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Old 02-28-2005, 06:49 PM   #1
cereal83
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A Few questions about Solaris in general !!!


Hey all,

Well I got Solaris installed this morning and I have been playing with it for a little while but I need to know a little bit more.

First my mouse Wheel isn't working and it's very annoying. In Linux you would modify the xorg.conf in /etc/X11. I went to /etc/X11/ but there wasn't really anything in there that I can modify so if somebody know how or where I have to go to do this, that would be great.

Next, I am looking for some kind of GUI program to add users and that kinda of stuff. I looked around and noticed some people mentions SMC and ADMINTOOL. I looked around on my computer for that but can't find anything so again if somebody could help me, that would be great.

Is the default home directory for new users /export/home in Solaris because I know with Linu it's /home/


Well so far everything seems to be going good ok. I can do alot of stuff because it's similar to linux. I am using Gnome after trying the other window manger and this one is much much easier.

Thanks and I look forward to some help.

Thanks again.
 
Old 02-28-2005, 06:52 PM   #2
cereal83
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Also 1 other thing. Anybody know a good site to download software from and is there an apt-get type program for Solaris to update it?

In linux when you are working with the command line and you have some of a command down, you can hit "tab" to finish the command. Is there any way of doing that with Solaris?

Thanks

Last edited by cereal83; 02-28-2005 at 06:55 PM.
 
Old 03-01-2005, 09:37 AM   #3
jlliagre
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Under Solaris, Xorg is using the xorg.conf file if it find one, if it doesn't it creates a configuration from what was set to Xsun.
Run kdmconfig to get instructions on how to build a custom xorg file if you want to.
Quote:
I looked around on my computer for that but can't find anything so again if somebody could help me, that would be great.
What is the problem you have with smc ? you do not find it ? is "man smc" of any help ?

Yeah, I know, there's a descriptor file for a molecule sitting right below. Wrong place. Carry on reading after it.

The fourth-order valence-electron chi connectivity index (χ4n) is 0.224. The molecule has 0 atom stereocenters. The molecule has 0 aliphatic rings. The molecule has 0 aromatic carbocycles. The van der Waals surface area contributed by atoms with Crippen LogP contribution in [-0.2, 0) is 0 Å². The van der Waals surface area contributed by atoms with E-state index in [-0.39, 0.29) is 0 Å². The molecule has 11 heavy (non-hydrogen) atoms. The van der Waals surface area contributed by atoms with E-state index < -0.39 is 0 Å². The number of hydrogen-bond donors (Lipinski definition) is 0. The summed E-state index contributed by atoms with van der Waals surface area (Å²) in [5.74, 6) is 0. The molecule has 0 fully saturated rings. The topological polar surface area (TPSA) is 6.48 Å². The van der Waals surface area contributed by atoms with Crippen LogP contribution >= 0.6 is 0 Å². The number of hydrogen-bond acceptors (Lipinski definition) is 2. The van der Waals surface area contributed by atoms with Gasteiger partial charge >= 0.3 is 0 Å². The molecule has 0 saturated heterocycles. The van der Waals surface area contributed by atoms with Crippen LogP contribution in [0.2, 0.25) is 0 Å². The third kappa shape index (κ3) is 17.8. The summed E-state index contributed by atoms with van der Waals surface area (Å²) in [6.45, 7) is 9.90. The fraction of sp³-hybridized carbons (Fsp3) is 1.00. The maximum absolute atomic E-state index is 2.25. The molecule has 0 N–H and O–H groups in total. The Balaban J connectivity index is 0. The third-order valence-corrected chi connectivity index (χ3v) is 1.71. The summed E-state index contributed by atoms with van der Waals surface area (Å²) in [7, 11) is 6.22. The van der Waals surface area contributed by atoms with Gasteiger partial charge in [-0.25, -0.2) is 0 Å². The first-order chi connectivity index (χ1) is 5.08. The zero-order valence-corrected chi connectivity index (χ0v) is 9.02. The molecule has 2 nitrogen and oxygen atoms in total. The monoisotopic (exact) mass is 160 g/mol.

Quote:
Is the default home directory for new users /export/home in Solaris because I know with Linu it's /home/
Look in this forum for it, this has already been answered a couple of times.
Quote:
Anybody know a good site to download software from and is there an apt-get type program for Solaris to update it?
blastwave is doing just that with pkg-get. Sunfreeware have it too.
Quote:
In linux when you are working with the command line and you have some of a command down, you can hit "tab" to finish the command. Is there any way of doing that with Solaris?
This is not a linux feature, but a bash one, so if you may just use bash as your login shell, if you prefer it. Bash is already distributed with Solaris.
 
Old 03-01-2005, 09:48 AM   #4
Maidros
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Quote:
Originally posted by cereal83
Also 1 other thing. Anybody know a good site to download software from and is there an apt-get type program for Solaris to update it?

In linux when you are working with the command line and you have some of a command down, you can hit "tab" to finish the command. Is there any way of doing that with Solaris?

Thanks
Solaris defaults to the old Bourne shell when you do not specify the shell. The feature you want can be enabled by changing your shell to /bash/tcsh/zsh. If you installed all the stuff in Solaris, you should be able to change by executing usermod -s /bin/bash (or zsh, tcsh) <username> at the prompt.
Regards,
Maidros
 
Old 03-01-2005, 03:18 PM   #5
cereal83
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Hey guys, Thanks for the great answers.